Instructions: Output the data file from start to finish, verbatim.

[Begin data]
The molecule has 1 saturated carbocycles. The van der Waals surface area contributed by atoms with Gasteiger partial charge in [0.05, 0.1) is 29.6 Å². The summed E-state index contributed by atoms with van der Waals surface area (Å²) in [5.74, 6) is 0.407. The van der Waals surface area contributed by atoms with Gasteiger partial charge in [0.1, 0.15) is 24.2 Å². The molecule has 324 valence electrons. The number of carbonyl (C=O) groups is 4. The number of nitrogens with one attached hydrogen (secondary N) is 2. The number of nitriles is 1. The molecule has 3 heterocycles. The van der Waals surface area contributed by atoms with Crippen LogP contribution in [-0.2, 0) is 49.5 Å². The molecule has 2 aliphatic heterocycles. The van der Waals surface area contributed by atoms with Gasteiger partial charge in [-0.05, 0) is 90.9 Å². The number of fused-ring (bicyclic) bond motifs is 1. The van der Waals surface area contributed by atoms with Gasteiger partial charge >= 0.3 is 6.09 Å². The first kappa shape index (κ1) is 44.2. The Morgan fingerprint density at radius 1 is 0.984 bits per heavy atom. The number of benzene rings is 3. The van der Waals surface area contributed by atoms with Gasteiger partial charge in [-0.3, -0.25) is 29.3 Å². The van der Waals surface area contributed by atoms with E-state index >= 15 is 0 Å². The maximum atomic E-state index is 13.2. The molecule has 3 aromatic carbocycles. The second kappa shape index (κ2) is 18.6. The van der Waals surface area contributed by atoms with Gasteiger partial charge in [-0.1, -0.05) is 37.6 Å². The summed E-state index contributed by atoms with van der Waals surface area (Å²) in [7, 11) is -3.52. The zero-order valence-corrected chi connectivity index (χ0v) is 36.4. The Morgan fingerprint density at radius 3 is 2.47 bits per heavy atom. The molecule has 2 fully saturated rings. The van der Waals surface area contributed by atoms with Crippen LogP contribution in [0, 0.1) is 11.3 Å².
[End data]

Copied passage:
The molecule has 1 saturated carbocycles. The van der Waals surface area contributed by atoms with Gasteiger partial charge in [0.05, 0.1) is 29.6 Å². The summed E-state index contributed by atoms with van der Waals surface area (Å²) in [5.74, 6) is 0.407. The van der Waals surface area contributed by atoms with Gasteiger partial charge in [0.1, 0.15) is 24.2 Å². The molecule has 324 valence electrons. The number of carbonyl (C=O) groups is 4. The number of nitrogens with one attached hydrogen (secondary N) is 2. The number of nitriles is 1. The molecule has 3 heterocycles. The van der Waals surface area contributed by atoms with Crippen LogP contribution in [-0.2, 0) is 49.5 Å². The molecule has 2 aliphatic heterocycles. The van der Waals surface area contributed by atoms with Gasteiger partial charge in [-0.05, 0) is 90.9 Å². The number of fused-ring (bicyclic) bond motifs is 1. The van der Waals surface area contributed by atoms with Gasteiger partial charge >= 0.3 is 6.09 Å². The first kappa shape index (κ1) is 44.2. The Morgan fingerprint density at radius 1 is 0.984 bits per heavy atom. The number of benzene rings is 3. The van der Waals surface area contributed by atoms with Gasteiger partial charge in [-0.3, -0.25) is 29.3 Å². The van der Waals surface area contributed by atoms with E-state index >= 15 is 0 Å². The maximum atomic E-state index is 13.2. The molecule has 3 aromatic carbocycles. The second kappa shape index (κ2) is 18.6. The van der Waals surface area contributed by atoms with Gasteiger partial charge in [-0.1, -0.05) is 37.6 Å². The summed E-state index contributed by atoms with van der Waals surface area (Å²) in [7, 11) is -3.52. The zero-order valence-corrected chi connectivity index (χ0v) is 36.4. The Morgan fingerprint density at radius 3 is 2.47 bits per heavy atom. The molecule has 2 fully saturated rings. The van der Waals surface area contributed by atoms with Crippen LogP contribution in [0, 0.1) is 11.3 Å².